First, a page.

This holiday season, Jasper resident Christopher Harris says he is a walking miracle — five times over.
Harris said he wasn't feeling well when he woke the morning of Thursday, Feb. 21. Not thinking much of it, the cosmetologist went to work and was having some chest pains when he returned home later that evening. Harris called his aunt to check-in, and she encouraged him to go to the hospital.
Within minutes, Harris and his spouse, Tyler Montgomery, traveled to UAB Highlands in Birmingham. The then-38-year-old received news that no one wants to hear once some lab worked returned.
He was having a heart attack.
"Next thing I knew, they were putting me in an ambulance to take me to the hospital," he said.
Harris remained in the hospital for one week and learned he would need heart surgery, which occurred on March 8. Later that day, he woke up in the ICU and heard someone say that his cardiac surgeon, Dr. Sara Pereira, couldn't finish the surgery.
"I didn't know, but I had died twice on the operating table," Harris said.
Pereira did replace Harris' aortic valve and placed three stents, but it was simply too risky to continue the surgery, which also would have replaced his mitral valve.
Unfortunately, Harris' journey to recovery was just beginning. He subsequently suffered a stroke and went into multi-organ failure. He spent weeks on life support and didn't fully regain consciousness until early April.
It was also in April that his dog of 15 years, Molly, passed away.
Harris later learned his heart issues were due to damage from radiation treatment two decades ago to fight Hodgkin's lymphoma. His cardiac surgeon said his heart and lungs resembled charcoal from the treatments, and there's nothing he could have done to prevent the heart attack.
His time in UAB was far from over, and he spent much of June on dialysis since his kidneys were not functioning properly.
One evening, Harris's spouse asked if he could bring him anything, and he had an unusual request — a Bud Light Lime Straw-Ber-Rita.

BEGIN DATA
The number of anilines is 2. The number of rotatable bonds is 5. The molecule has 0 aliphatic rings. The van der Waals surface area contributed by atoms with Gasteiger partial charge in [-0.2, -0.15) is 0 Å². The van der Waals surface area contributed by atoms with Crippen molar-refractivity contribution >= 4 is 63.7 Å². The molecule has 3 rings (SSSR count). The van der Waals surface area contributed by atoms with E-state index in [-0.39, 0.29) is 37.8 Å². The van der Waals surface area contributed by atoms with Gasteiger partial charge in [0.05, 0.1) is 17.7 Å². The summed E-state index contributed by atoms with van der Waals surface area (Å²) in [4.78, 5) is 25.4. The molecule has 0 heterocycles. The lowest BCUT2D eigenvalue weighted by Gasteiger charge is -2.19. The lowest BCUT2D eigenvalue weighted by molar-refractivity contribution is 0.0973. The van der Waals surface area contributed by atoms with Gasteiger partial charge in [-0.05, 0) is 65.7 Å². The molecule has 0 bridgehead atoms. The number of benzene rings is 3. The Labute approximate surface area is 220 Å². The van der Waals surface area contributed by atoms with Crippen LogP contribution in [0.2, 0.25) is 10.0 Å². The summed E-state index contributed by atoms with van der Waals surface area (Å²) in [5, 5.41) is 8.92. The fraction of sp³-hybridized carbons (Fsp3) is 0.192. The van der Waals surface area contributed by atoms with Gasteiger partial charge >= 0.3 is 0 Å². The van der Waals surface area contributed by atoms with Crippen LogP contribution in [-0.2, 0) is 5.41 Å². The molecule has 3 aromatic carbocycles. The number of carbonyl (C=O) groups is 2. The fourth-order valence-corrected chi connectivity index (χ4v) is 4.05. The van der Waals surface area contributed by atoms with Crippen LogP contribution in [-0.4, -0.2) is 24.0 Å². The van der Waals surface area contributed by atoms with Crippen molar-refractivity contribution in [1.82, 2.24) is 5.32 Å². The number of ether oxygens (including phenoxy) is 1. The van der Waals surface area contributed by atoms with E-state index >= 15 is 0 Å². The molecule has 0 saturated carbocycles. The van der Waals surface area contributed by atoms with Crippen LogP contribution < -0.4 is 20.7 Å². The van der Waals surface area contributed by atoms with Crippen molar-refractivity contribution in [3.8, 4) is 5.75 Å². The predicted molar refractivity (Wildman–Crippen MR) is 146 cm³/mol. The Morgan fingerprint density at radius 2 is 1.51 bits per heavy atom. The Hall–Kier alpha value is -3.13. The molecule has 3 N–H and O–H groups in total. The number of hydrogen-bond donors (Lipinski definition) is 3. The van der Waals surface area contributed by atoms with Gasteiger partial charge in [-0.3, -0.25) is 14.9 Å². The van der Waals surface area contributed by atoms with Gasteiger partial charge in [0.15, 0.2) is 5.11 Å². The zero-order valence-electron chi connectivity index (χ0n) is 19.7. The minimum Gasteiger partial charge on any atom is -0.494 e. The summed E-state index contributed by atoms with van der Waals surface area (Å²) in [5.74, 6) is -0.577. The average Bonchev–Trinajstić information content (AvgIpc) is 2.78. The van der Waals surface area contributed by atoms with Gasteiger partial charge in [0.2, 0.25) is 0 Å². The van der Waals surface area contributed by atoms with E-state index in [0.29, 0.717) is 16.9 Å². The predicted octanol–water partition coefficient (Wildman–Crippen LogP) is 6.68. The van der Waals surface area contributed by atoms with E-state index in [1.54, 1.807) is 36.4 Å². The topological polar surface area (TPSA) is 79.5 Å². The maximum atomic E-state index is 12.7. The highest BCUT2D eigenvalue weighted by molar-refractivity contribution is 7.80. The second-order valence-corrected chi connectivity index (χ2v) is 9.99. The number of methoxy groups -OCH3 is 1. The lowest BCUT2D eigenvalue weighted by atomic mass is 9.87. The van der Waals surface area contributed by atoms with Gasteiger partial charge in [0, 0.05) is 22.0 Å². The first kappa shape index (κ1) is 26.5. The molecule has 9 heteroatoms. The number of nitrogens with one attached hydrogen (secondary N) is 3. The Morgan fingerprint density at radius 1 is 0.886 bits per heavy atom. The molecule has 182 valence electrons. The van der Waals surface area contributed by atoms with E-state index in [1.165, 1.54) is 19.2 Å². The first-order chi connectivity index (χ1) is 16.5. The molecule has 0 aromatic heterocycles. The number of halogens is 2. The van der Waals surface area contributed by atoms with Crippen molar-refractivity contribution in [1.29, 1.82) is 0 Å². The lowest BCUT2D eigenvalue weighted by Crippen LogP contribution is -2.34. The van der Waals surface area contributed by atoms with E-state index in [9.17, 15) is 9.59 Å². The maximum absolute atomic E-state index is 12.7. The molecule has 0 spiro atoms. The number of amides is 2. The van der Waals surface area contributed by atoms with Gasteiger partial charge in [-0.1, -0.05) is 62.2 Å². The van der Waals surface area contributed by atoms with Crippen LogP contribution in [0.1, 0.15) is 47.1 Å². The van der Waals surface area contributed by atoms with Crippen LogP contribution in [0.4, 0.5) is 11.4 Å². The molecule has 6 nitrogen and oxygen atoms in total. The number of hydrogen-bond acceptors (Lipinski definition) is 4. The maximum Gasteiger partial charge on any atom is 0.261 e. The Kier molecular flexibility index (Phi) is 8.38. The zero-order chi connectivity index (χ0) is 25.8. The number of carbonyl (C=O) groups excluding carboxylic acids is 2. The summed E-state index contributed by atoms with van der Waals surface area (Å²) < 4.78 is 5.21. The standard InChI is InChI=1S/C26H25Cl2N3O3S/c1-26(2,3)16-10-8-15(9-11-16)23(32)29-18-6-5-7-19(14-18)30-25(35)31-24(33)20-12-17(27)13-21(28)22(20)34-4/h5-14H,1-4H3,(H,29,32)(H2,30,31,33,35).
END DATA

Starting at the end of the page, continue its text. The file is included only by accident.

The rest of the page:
"I've never been a drinker, but for whatever reason, that sounded good to me," Harris said.
He later drank the beverage outside the hospital and then went to lie down in his hospital room.
"I wake up about an hour later and that was the first sensation of having to go to the bathroom that I had had," Harris said.
Despite being on dialysis, he was able to go.
"Two days later, I was taken off dialysis," he said.
He hasn't had a drink since, and in mid-July, he was able to leave the confines of UAB. Harris spent four weeks at DCH Noland Hospital in Tuscaloosa for rehabilitation and then started physical therapy at DCH Rehabilitation Pavilion in Northport, where he had to learn to walk again after spending months in a hospital bed.
Once Harris was back home, Mrs. Deb, his physical therapist, encouraged him to stand up at the edge of his bed, without assistance. It was a request Harris simply thought he couldn't fulfill.
"She looked at me and she said, 'Can't never could. Won't never will.' That's my saying, and it got turned around on me. So I stood up," he said. "That's the first time I had stood up since March. I stood there, and I realized there was nothing holding me up but me, and I just started crying."
As 2019 is about to come to a close, Harris is now walking again and working at a local salon one day a week. He has also resumed his duties as director of the local Miss Heart of Dixie Scholarship Competition.
Down the road, he may require another heart surgery, but for now, it's business as usual.
Harris remembers much of his time in UAB, despite being sedated, and says he never feared dying.
"The whole time I was in the hospital, I was never worried about me, I was worried about him," Harris said of his spouse. "The thought never crossed my mind that I wasn't going to be OK. I wanted to know that he was going to be OK."
Harris said a specific Bible verse, John 14:27, helped him through the uncertain hours.
"Peace I leave with you; my peace I give you. I do not give to you as the world gives. Do not let your hearts be troubled and do not be afraid."
Despite a tough year, Harris said he is blessed to be alive, thankful to the hands that healed him, and grateful to the nurses, family, and others who encouraged him along the way.
He's also looking forward to turning 40 next May, having lived longer than his mother and father.
Harris says the gift of life is greater than anything he could ask for this Christmas.
"It's completely different," he said of the holiday season, "because I wasn't supposed to be here to experience it. I'm counting my blessings."
He added, "What has happened this year is just a small part of my life."